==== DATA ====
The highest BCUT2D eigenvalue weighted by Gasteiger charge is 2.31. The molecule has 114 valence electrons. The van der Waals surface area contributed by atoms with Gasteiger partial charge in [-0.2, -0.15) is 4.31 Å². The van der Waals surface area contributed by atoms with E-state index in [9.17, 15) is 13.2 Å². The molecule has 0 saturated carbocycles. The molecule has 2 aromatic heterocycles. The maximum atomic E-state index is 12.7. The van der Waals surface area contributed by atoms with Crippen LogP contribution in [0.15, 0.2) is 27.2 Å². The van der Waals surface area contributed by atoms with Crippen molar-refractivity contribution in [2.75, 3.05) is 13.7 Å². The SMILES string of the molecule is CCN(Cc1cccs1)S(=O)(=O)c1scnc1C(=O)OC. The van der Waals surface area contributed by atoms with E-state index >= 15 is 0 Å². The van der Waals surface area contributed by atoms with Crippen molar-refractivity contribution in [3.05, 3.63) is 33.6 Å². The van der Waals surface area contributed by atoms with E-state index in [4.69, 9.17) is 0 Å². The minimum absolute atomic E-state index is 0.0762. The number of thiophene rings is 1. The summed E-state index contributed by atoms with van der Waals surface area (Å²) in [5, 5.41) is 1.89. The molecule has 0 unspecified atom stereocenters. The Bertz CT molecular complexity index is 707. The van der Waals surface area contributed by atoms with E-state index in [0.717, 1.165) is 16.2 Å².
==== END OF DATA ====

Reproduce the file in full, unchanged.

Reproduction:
The highest BCUT2D eigenvalue weighted by Gasteiger charge is 2.31. The molecule has 114 valence electrons. The van der Waals surface area contributed by atoms with Gasteiger partial charge in [-0.2, -0.15) is 4.31 Å². The van der Waals surface area contributed by atoms with E-state index in [9.17, 15) is 13.2 Å². The molecule has 0 saturated carbocycles. The molecule has 2 aromatic heterocycles. The maximum atomic E-state index is 12.7. The van der Waals surface area contributed by atoms with Crippen LogP contribution in [0.15, 0.2) is 27.2 Å². The van der Waals surface area contributed by atoms with Crippen molar-refractivity contribution in [2.75, 3.05) is 13.7 Å². The SMILES string of the molecule is CCN(Cc1cccs1)S(=O)(=O)c1scnc1C(=O)OC. The van der Waals surface area contributed by atoms with E-state index >= 15 is 0 Å². The van der Waals surface area contributed by atoms with Crippen molar-refractivity contribution in [3.05, 3.63) is 33.6 Å². The van der Waals surface area contributed by atoms with E-state index in [4.69, 9.17) is 0 Å². The minimum absolute atomic E-state index is 0.0762. The number of thiophene rings is 1. The summed E-state index contributed by atoms with van der Waals surface area (Å²) in [5, 5.41) is 1.89. The molecule has 0 unspecified atom stereocenters. The Bertz CT molecular complexity index is 707. The van der Waals surface area contributed by atoms with E-state index in [0.717, 1.165) is 16.2 Å².